Beyond Narnia — C.S. Lewis was a theological guide

I like to read. I suppose this is why I enjoy being a history major so much. At the start of college, when I discovered that I could make a productive four years out of reading and writing (with a few math courses slipped in at community college over the summer), I could not have been happier. In fact, even when I am finished with my course work for the day, if I am not seeing friends or out jogging or playing tennis, I am probably reading. It certainly has its perks: I hardly ever get bored.

For my recreational reading, one of my favorite authors to read is C.S. Lewis, and the purpose of this column is to encourage other people to read him as well. I began reading Lewis in high school, although I probably took a different route than most people. It would have been normal to start with the Chronicles of Narnia as a child, but sadly I was never introduced to these wonderful stories until much later.

I do not remember the first thing I read by Lewis, but I believe it was one of his theological nonfiction works, and “The Screwtape Letters” soon after. Reading Lewis really opened up a new world to me. At the time I was experiencing a deepening religious conversion, but had I never made a serious study of theology, I would not have known where to begin. Lewis, however, had an ability to make theology intensely interesting.

One would think that studying theology would be tedious, but with Lewis it was never so. To take one example, he wrote “Mere Christianity,” a general introduction to Christianity, for a radio audience.

It is written in a conversational instead of an academic manner. It is more a friendly Englishman talking to you about his beliefs than an old Oxford scholar delivering a lecture.

The “Screwtape Letters” are also remarkable. In them, we read the letters sent from a fictional older devil to his nephew, a fledgling tempter, giving advice on how to lead humans to sin. They are at once thought-provoking, profound and hilarious.

Perhaps someday I will read a dense theological treatise by Saint Thomas Aquinas on angels and demons, but I think for now “The Screwtape Letters” is good enough.

His other fiction is also noteworthy. Many, many people have read the Chronicles of Narnia as children, but I would heartily recommend rereading them again today. By doing so, we gain a deeper understanding of many Christian doctrines such as sin and grace, providence and free will, and heaven and hell.

Truly, the description of heaven at the end of “The Last Battle” is among the most imaginative, intriguing and beautiful that I have ever read. It is worth buying if only for that.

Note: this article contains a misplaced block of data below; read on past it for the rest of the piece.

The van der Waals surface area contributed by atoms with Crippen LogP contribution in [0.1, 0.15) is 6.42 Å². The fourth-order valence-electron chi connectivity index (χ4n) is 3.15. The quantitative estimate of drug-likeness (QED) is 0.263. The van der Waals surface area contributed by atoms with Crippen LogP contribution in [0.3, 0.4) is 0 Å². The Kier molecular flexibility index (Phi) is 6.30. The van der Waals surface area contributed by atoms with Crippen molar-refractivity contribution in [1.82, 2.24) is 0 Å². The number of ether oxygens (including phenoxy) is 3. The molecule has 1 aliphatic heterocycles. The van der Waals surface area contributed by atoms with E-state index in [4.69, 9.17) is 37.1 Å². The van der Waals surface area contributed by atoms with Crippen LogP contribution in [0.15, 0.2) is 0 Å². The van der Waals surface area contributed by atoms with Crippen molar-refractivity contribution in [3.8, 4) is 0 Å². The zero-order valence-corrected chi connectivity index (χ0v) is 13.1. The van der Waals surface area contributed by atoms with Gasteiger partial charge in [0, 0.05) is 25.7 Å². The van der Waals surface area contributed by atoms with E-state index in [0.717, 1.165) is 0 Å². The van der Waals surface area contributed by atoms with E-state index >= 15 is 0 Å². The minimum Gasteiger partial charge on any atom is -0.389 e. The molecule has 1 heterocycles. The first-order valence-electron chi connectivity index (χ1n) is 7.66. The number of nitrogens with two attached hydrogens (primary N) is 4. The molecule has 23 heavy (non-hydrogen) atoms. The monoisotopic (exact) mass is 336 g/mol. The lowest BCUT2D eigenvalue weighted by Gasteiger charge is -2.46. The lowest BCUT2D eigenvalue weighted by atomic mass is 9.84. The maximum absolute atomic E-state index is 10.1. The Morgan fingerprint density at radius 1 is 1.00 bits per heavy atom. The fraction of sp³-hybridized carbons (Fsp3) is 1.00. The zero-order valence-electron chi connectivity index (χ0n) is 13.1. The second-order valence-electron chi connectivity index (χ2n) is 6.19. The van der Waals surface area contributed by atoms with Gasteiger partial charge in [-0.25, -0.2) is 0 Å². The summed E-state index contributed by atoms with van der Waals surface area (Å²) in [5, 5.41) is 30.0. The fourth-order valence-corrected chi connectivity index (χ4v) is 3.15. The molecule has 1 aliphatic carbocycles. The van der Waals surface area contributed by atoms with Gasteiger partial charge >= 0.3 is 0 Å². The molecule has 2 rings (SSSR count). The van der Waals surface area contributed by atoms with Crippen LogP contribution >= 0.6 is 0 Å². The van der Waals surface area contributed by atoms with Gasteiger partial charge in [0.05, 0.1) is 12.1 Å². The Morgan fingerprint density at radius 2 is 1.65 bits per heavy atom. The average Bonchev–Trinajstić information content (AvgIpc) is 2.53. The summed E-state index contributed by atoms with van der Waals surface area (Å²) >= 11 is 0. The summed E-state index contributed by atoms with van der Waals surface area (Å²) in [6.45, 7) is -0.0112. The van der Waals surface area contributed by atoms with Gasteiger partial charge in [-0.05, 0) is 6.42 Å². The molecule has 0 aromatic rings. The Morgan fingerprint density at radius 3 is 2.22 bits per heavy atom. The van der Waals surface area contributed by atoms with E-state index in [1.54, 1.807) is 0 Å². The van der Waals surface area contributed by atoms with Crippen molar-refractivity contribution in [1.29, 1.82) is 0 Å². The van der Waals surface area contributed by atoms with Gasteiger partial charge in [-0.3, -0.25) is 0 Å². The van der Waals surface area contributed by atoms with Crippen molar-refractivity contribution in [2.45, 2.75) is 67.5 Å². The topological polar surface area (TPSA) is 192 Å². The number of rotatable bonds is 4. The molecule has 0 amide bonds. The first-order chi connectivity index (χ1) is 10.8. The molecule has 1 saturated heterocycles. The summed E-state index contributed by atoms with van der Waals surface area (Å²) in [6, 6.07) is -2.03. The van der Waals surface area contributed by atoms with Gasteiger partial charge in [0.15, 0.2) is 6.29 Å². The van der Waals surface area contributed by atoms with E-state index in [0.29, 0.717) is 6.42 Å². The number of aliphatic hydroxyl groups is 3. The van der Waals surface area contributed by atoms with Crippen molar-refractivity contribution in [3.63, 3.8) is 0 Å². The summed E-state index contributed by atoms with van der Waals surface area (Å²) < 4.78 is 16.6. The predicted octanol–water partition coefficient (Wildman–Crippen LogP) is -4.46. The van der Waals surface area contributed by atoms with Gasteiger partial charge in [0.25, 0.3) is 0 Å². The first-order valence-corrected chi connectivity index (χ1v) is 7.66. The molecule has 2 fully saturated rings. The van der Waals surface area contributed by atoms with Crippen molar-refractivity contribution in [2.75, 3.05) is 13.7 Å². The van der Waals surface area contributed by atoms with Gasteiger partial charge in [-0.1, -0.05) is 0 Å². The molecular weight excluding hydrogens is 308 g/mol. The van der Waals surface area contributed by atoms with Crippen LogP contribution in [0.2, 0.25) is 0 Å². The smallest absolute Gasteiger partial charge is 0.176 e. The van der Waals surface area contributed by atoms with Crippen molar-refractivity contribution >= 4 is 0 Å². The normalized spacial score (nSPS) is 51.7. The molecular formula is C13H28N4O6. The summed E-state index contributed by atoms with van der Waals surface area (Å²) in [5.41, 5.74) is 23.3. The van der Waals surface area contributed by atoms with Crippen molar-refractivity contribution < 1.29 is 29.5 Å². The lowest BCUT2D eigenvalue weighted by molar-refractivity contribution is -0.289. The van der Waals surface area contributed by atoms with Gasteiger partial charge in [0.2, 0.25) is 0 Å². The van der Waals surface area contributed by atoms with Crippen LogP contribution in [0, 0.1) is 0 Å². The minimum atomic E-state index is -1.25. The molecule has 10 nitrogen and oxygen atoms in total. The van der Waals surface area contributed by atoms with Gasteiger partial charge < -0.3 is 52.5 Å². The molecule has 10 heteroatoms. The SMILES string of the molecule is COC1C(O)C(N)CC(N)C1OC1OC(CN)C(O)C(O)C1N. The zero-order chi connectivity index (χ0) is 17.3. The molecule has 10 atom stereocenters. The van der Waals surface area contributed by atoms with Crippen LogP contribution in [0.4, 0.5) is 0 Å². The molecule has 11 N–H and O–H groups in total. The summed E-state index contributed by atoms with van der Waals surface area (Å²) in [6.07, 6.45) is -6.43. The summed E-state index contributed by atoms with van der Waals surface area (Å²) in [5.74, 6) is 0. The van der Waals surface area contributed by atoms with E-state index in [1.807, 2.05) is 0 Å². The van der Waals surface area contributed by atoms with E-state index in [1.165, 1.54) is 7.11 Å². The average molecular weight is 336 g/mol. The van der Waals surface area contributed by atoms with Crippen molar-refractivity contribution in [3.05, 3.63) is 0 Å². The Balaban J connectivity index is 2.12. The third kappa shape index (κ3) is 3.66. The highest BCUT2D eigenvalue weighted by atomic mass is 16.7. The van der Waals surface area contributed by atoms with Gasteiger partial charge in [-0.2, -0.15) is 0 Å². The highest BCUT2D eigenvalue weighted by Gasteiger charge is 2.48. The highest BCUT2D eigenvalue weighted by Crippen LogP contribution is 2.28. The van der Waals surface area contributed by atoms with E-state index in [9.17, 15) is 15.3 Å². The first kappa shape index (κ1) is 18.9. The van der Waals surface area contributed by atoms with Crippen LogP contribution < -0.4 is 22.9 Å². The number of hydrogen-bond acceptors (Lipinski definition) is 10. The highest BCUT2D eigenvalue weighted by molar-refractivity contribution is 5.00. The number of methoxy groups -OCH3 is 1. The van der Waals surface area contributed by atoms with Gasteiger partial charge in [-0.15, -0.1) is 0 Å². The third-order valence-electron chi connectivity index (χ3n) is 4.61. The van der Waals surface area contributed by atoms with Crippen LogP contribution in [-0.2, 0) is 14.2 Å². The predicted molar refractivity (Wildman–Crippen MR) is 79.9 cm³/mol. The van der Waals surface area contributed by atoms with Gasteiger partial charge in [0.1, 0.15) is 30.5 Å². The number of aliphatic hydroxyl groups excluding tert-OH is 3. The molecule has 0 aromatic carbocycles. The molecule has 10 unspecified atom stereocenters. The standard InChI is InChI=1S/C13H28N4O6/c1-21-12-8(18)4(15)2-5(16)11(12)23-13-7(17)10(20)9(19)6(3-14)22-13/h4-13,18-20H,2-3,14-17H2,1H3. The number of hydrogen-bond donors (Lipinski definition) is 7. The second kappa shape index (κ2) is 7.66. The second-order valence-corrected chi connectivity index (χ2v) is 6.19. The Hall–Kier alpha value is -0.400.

I hope my cursory introduction to some of Lewis’ more notable books will encourage some of you to read something by him. I think in our college especially we have a great need to do so.

To my knowledge, few if any classes offer a sound overview of orthodox Christian theology. Even if some do, I imagine that many people would not have the time to take them. But reading through a few of Lewis’ books will certainly fill this intellectual void.

Certainly all Christians should read him in order to get a basic understanding of their beliefs. He was an Anglican, but I know he is a favorite of both Catholics and Protestants. His works explain the primary doctrines of Christianity clearly and well; all Christians will find them useful.

For more contested issues, we will have to search elsewhere and come to our own conclusions, but in the meantime by reading Lewis we would be doing a great service to Christian unity by focusing, as Pope John XXIII so often said, on what unites us rather than on what divides us.

I also would invite people of other faiths and even those with no faith to read Lewis. Even if someone does not believe in Christianity, he or she might still

want to know something about it. Since Lewis avoids complicated doctrinal disputes, his writing is the perfect place to start.

And also, if someone has considered becoming a Christian but never looked into it, why not start now?

I would especially recommend him to those who are attracted to Christianity but find it hard to become Christian because of intellectual difficulties, since Lewis can explain complicated and troubling doctrines better than most.

I know, for instance, that many people would like to believe but cannot understand why a good God would allow so much evil to exist in the word. Lewis wrote a whole book on the subject, called “The Problem of Pain,” and I would recommend it to anyone who struggles with this issue.

Really, if this or any similar thing keeps a person from God, I am sure he will find it addressed by Lewis somewhere in his writings. Lewis lived through two world wars and the sexual revolution, and he did not live in the clouds. All of his writings are current and helpful to the people of our age.

Lewis really does have a universal appeal and anyone can read him with profit. So, the next time you have some free time and are looking for a book to read, I warmly recommend something written by him.

Whether you like nonfiction or fiction, the logic of theological and philosophical explanations, or the wonder and imagination of children’s stories, Lewis is the writer for you.

For many years he has informed and inspired me, and he continues to do so to this day. I know that anyone who begins to read him will have a similar experience.